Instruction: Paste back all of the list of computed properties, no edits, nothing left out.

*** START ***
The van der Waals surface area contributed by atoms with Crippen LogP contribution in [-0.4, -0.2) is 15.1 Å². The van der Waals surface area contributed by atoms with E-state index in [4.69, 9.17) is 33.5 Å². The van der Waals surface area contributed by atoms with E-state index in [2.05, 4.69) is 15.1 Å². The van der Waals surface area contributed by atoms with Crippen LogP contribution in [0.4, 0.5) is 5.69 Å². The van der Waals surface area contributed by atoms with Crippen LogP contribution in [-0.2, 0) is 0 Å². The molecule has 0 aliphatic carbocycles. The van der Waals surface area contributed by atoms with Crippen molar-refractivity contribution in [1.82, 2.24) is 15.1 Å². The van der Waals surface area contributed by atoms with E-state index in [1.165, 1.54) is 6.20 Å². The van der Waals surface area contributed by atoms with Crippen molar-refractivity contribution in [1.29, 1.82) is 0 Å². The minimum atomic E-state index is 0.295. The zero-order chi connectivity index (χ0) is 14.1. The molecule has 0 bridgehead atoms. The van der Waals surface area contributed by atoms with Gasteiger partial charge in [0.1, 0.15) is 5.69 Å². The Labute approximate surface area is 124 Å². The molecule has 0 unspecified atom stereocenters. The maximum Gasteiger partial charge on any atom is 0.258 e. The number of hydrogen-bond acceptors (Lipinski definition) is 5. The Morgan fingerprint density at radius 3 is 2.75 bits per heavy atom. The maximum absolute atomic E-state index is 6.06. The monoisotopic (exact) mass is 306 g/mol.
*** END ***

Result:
The van der Waals surface area contributed by atoms with Crippen LogP contribution in [-0.4, -0.2) is 15.1 Å². The van der Waals surface area contributed by atoms with E-state index in [4.69, 9.17) is 33.5 Å². The van der Waals surface area contributed by atoms with E-state index in [2.05, 4.69) is 15.1 Å². The van der Waals surface area contributed by atoms with Crippen LogP contribution in [0.4, 0.5) is 5.69 Å². The van der Waals surface area contributed by atoms with Crippen LogP contribution in [-0.2, 0) is 0 Å². The molecule has 0 aliphatic carbocycles. The van der Waals surface area contributed by atoms with Crippen molar-refractivity contribution in [1.82, 2.24) is 15.1 Å². The van der Waals surface area contributed by atoms with E-state index in [1.165, 1.54) is 6.20 Å². The van der Waals surface area contributed by atoms with Crippen molar-refractivity contribution in [1.29, 1.82) is 0 Å². The minimum atomic E-state index is 0.295. The zero-order chi connectivity index (χ0) is 14.1. The molecule has 0 bridgehead atoms. The van der Waals surface area contributed by atoms with Gasteiger partial charge in [0.1, 0.15) is 5.69 Å². The Labute approximate surface area is 124 Å². The molecule has 0 unspecified atom stereocenters. The maximum Gasteiger partial charge on any atom is 0.258 e. The number of hydrogen-bond acceptors (Lipinski definition) is 5. The Morgan fingerprint density at radius 3 is 2.75 bits per heavy atom. The maximum absolute atomic E-state index is 6.06. The monoisotopic (exact) mass is 306 g/mol.